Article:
Luther then uses mortal sins to make a point about despair. He says there is no reason to remain in despair. In fact, Luther calls people to “fall down and pray for grace and place your hope in Christ in whom is your salvation, life and resurrection. For this reason the law makes us aware of sin so that, having recognized our sin, we may seek and receive grace.” Grace Luther says exalts and brings hope and mercy. On the other hand, Law humbles, imparts fear and wrath and a knowledge of sin that with humility ought to bring us to an understanding of God’s grace. This is the problem with those who trust in their good works: they are not humble. Those who are puffed up in their works “cannot be humble who do not recognize that they are damnable whose sin smells to high heaven.”

Here we hit a remarkable chord where Luther intersects the contemporary Protestant church. There is an idea out there that “I’m basically a good person.” Are you? If so, are you “prepared to receive the grace of Christ”? Luther points out that, “he who acts simply in accordance with his ability and believes that he is thereby doing something good does not seem worthless to himself, nor does he despair of his own strength. Indeed, he is so presumptuous that he strives for grace in reliance on his own strength.” This is the problem with those who feel they are basically good people. They are unable to truly despair of their sin and recognize their need of Christ. Which in itself brings us to Luther’s final point on the theologians of glory and the theologians of the cross.

Theologians of glory emphasize virtue, wisdom, justice and goodness. These are the invisible things of God and they worship; pillars of ideology and theology. On the other hand, the theologian of the cross emphasizes and recognizes the visible crucified Christ. He is motivated not by virtue, but by the suffering of Christ on the cross. The theologian of glory calls evil good and good evil in the cross, but the theologian of the cross “calls the thing what it actually is.” The theologian of glory prefers works, glory, strength, and wisdom. Meanwhile, the theologian of the cross prefers the cross, suffering, weakness, and folly. Theologians of glory see their good works as adding to their own glory and making them better in the sight of God. A theologian of the cross does not boast in his works, but says all of them are “filthy rags.” Such a person neither boasts or “is disturbed if God should choose or not choose to do a work in him.”

Luther, hammering on the theologians of glory, argues that “it is impossible for a person not to be puffed up by his ‘good works’ unless he has first been deflated and destroyed by suffering and evil until he knows that he is worthless and that his works are not his but God’s. That wisdom which sees the invisible things of God in works as perceived by man is completely puffed up, blinded, and hardened.” This is because those who put their trust in wisdom will never have enough wisdom. Quoting Ecclesiastes, Luther predicates his comment “the eye is not satisfied with seeing, nor the ear filled with hearing.” Whether power or praise or wisdom, all of these things are not Christ himself. Therefore, Luther claims rather philosophically, that “the remedy for curing desire does not lie in satisfying it, but in extinguishing it; …he who wishes to become wise does not seek wisdom by progressing toward it, but becomes a fool by retrogressing into seeking folly…[he] must flee rather than seek power…. This is the wisdom which is folly to the world.” Countering the one who seeks glory for themselves, all glory must be given to Christ.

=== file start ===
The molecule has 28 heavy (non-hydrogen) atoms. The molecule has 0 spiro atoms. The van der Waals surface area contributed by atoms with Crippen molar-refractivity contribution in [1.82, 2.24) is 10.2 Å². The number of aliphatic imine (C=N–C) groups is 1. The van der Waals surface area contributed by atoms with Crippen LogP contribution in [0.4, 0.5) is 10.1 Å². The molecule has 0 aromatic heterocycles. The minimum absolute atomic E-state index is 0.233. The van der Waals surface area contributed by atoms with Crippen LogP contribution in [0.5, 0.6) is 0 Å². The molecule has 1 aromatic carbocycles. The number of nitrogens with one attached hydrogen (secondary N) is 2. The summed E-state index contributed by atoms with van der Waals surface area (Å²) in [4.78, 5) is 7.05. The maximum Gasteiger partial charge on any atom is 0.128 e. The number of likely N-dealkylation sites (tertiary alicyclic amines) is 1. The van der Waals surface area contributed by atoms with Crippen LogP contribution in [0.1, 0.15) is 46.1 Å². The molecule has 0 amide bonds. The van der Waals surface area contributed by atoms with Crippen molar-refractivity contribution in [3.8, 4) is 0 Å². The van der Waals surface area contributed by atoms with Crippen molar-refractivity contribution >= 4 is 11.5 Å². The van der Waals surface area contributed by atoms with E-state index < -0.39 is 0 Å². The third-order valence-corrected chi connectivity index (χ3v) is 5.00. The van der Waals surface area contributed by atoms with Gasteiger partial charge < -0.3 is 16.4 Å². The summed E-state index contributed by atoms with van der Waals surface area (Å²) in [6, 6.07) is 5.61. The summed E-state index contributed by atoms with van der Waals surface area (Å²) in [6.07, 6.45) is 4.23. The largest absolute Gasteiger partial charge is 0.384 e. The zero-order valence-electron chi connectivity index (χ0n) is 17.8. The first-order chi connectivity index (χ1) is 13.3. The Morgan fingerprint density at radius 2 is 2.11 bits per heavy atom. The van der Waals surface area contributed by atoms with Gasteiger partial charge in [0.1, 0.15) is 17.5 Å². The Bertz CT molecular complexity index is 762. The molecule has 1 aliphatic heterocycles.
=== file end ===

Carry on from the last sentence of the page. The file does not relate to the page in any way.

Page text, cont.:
Kicking off Reformation month 2016, I attempted to explain Luther’s commentary on the Galatians and how the world bears the Gospel a grudge. This is why. The gospel calls us to put our faith in the suffering of Christ on the cross. It urges us to flee fame, power, fortune, wisdom, and grandeur for ourselves. It demands humility and it holds no place for the glory of man, but gives all the glory to God himself. “The law says ‘do this’ and it is never done. Grace says, ‘believe in this,’ and everything is already done. The is to let Christ dwell within us and to act through us. Good is not something that we do but is something that is conferred “upon the bad and needy person.” As pertaining to justification and salvation, this concept can be seen as leading away from a concept of infusion of grace and toward a concept of imputation of grace; a challenging step and stumbling block for the Roman church.

As one can imagine for the time period, the ideas expressed in the Heidelberg Disputation took Rome to task in several ways. It threw out the scaffolding which held up the system of merits on which indulgences where sold. It disempowered the church’s leaders to forgive sin, but placed it squarely upon the grace of God to forgive sin based on the merit of Christ. This revival of Augustinian thought and the doctrines of grace put large fissures in the façade that the Roman church had created. It set the stage for further developments and helped open the door wide toward reformation. Today’s church would do well to remember it.

All Martin Luther quotes are from the text of the Heidelberg Disputation

“Heidelberg Disputation.” 26 April 1518. The Book of Concord: The Confessions of the Lutheran Church. Accessed 5 October 2016. http://bookofconcord.org/heidelberg.php

All Definitions are from the American Heritage Dictionary

“indulgence.” The American Heritage Dictionary of the English Language. 4th Edition. (New York: Houghton Mifflin Harcourt, 2009) 895.

“mortal sin.” The American Heritage Dictionary of the English Language. 4th Edition. (New York: Houghton Mifflin Harcourt, 2009) 1145.

“venial sin.” The American Heritage Dictionary of the English Language. 4th Edition. (New York: Houghton Mifflin Harcourt, 2009) 1908.